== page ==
Thome compares Phillies to Indians teams

Charlie Manuel talks to Dodgers' Jim Thome on the field before Game 2 of the NLCS. (AP Photo/David J. Phillip)

SIX TIMES in 7 years, a terrific lineup pushed the Cleveland Indians to the postseason.

Jim Thome believes that can happen again . . . in Philadelphia.

The Phillies' offense awakened in the second half of 2007. It propelled the Phillies to an unlikely division title that year, after a fire sale at the trade deadline.

It brought the second World Series in franchise history to Philadelphia last year.

It made the Phillies the best team in the National League East virtually all season this year, and, before last night's Game 5 of the NL Championship Series, it had them cruising toward a second straight World Series berth.

Thome, the Dodgers' big bat off the bench, cut his teeth winning in Cleveland, before playing for the Phillies from 2003 to 2005.

"Their offense has a lot of weapons. They can do some really nice things. It reminds me of our '90s Cleveland teams," Thome said recently of the Phillies. "You've got speed. You've got power. And solid hitters."

Those teams featured Roberto Alomar, a second baseman with power - like Chase Utley. They had power in outfielders Manny Ramirez and Albert Belle, a Bentley version of the Phillies' Cadillacs, Raul Ibanez and Jayson Werth.

They had speedy defense at centerfield and shortstop with Kenny Lofton and Omar Vizquel, respectively, perhaps an upgraded version of Shane Victorino and Jimmy Rollins.

And, at the corners, they had a kid named Thome, who played third base the first two postseason trips, in 1995 and '96, before moving to first base in 1997. The Phillies haven't matched the Indians' occasional power at the corner opposite Thome - Paul Sorrento at first, then Matt Williams at third – but when first baseman Ryan Howard crushes an average of 49 homers a season, maybe that's enough.

Howard's promise led to Thome's trade from the Phillies to the White Sox after the 2005 season (the Dodgers snagged Thome this season via trade to help push them to the NL West title).

Signing Thome in 2003 for $85 million sparked a rebirth of baseball in Philadelphia. He sent off Veterans Stadium, opened Citizens Bank Park, and helped erase a legacy of penny-pinching and losing.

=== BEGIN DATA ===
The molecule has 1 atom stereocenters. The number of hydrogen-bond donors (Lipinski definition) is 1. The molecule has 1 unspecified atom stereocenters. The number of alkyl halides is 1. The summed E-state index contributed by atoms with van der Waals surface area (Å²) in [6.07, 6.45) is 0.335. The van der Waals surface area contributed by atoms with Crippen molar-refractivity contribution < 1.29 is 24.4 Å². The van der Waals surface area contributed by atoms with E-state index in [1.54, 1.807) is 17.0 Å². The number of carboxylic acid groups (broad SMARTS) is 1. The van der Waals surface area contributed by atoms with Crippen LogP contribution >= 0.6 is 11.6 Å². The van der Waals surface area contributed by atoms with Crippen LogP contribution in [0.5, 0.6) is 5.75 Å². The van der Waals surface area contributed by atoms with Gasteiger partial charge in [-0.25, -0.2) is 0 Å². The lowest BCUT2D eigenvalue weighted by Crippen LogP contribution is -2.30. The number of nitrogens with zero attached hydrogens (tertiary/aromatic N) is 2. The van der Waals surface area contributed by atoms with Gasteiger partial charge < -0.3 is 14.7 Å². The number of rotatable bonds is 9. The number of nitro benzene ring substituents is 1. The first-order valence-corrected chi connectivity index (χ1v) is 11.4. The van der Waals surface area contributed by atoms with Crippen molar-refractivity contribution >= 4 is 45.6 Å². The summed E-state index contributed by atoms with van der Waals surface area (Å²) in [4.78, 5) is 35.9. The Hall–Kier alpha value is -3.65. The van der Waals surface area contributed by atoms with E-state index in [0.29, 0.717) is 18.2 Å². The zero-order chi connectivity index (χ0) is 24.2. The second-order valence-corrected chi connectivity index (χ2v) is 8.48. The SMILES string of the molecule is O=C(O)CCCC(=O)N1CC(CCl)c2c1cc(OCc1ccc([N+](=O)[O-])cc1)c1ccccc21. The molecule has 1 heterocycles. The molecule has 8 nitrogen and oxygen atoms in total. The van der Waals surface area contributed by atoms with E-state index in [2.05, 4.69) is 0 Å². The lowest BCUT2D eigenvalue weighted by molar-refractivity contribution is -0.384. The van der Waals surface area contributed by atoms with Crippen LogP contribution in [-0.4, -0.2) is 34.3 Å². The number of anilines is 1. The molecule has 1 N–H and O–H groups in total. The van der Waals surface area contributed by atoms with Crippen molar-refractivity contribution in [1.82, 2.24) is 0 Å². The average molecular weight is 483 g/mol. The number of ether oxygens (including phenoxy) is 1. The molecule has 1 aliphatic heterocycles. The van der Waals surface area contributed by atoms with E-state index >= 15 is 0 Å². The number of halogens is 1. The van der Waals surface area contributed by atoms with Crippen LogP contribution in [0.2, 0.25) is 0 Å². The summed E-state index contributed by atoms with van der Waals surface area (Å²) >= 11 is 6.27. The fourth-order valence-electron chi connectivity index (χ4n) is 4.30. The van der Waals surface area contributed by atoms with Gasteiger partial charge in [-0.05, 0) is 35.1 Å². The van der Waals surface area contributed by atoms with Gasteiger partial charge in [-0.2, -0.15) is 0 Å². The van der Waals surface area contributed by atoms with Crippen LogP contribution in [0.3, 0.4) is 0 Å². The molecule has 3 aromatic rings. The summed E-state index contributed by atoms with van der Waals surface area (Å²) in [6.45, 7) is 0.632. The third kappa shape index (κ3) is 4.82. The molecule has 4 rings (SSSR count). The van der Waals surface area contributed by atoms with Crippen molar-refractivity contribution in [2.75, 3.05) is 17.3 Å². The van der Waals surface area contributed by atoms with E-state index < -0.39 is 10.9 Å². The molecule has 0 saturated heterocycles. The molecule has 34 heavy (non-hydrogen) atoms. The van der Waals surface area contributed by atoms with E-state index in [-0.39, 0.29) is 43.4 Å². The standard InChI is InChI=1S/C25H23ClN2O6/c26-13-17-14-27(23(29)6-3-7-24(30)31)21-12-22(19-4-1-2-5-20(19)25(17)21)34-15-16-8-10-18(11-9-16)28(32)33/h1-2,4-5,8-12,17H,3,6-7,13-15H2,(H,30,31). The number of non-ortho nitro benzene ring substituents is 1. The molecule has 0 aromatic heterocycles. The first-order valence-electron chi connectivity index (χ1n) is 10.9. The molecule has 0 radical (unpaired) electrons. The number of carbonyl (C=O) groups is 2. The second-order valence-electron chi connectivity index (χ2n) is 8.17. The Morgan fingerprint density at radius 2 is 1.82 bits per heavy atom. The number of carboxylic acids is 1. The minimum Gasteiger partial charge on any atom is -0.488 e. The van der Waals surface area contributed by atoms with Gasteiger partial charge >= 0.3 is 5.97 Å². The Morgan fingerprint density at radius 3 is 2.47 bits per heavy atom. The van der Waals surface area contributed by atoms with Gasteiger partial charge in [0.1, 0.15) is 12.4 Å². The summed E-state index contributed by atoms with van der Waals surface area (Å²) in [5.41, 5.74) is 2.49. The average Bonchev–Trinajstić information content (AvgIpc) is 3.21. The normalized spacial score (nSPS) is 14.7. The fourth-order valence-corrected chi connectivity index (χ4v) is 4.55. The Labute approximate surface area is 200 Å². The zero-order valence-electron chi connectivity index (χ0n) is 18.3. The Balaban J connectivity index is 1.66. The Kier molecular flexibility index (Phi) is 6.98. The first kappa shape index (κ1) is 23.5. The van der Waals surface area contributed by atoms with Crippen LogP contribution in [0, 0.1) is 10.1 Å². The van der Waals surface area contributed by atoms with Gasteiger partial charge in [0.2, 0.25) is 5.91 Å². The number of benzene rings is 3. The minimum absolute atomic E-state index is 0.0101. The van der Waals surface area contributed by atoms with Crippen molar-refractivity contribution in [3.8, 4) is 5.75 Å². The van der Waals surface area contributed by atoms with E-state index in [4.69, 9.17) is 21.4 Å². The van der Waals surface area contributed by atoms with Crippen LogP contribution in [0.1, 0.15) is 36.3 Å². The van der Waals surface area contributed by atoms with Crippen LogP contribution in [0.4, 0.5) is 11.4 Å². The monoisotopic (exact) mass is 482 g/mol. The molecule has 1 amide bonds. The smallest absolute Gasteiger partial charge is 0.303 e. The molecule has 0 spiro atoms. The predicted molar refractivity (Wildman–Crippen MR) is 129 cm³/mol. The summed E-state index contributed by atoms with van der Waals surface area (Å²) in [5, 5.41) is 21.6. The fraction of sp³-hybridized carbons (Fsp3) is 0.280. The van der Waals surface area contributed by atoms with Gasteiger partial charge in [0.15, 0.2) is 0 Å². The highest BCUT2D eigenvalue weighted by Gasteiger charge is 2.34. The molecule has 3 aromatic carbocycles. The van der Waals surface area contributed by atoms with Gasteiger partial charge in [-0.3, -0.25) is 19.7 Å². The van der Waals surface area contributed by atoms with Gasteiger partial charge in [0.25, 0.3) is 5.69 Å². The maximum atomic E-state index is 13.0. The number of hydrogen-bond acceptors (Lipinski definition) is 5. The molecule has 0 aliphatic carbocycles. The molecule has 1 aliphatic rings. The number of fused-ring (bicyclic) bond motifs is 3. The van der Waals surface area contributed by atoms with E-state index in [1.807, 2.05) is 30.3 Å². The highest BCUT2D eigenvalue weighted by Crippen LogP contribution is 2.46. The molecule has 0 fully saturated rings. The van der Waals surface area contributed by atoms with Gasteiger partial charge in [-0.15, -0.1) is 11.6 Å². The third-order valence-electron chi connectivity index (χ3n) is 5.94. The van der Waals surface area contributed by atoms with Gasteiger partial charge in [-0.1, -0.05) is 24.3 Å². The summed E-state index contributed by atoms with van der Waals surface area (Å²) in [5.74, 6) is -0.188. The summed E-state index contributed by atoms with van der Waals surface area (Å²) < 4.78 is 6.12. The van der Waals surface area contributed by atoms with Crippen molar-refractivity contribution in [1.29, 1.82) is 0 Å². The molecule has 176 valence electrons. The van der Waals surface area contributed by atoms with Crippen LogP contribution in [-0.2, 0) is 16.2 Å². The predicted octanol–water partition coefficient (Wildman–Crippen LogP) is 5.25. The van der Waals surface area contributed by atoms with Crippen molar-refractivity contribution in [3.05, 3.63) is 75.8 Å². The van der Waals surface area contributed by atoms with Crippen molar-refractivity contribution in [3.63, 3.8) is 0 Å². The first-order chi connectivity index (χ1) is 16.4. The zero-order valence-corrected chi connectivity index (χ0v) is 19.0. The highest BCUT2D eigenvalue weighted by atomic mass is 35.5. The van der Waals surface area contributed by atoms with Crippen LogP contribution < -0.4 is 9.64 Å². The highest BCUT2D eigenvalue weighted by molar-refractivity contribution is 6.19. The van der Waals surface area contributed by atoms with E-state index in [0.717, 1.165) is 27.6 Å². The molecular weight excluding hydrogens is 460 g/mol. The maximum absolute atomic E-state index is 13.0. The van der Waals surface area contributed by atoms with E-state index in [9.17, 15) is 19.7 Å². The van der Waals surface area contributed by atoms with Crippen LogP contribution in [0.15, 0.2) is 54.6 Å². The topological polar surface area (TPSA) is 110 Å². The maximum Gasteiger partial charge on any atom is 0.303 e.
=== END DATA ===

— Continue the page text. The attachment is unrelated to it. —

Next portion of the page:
Trading Thome helped the Phillies free money to extend the contracts of Howard, Cole Hamels, Utley, Brad Lidge and Ryan Madson, as well as making more money available to eventually add Cliff Lee via trade.

So, yes, Thome's connection to the Phillies resonates still.

"You can't erase the history," he said. "I had fond memories here. And, ultimately, the goal was to do what they've done. I've said, from top to bottom, it's as class an organization as there is."

Not that he's rooting for the Phillies:

"You never want to pat them . . . that's not what it's about. I'm on the other side now. It's nice to see what they did . . . last year. Let's not say 'this year.' "


Man of the people


Everyman Dodgers manager Joe Torre took in the Bruce Springsteen concert Tuesday night, the off day between Games 4 and 5. When the Wachovia Spectrum crowd realized he was there, it chanted, "Beat LA! Beat LA!"


After gamely enduring the chant for a few moments, Torre put a finger to his lips. The chant quickly dissipated.

Such is his influence.

"It was more of a dig than of a serious nature," Torre said. He put his finger to his lips to demonstrate his mojo: "They responded to this, too."




Third baseman Casey Blake, like the rest of his teammates, downplayed any dissension that might have come after Manny Ramirez, taken out of Game 4 for defensive purposes, showered while the Dodgers blew a ninth-inning lead: "I really can't explain a lot of things, and that's one of them." *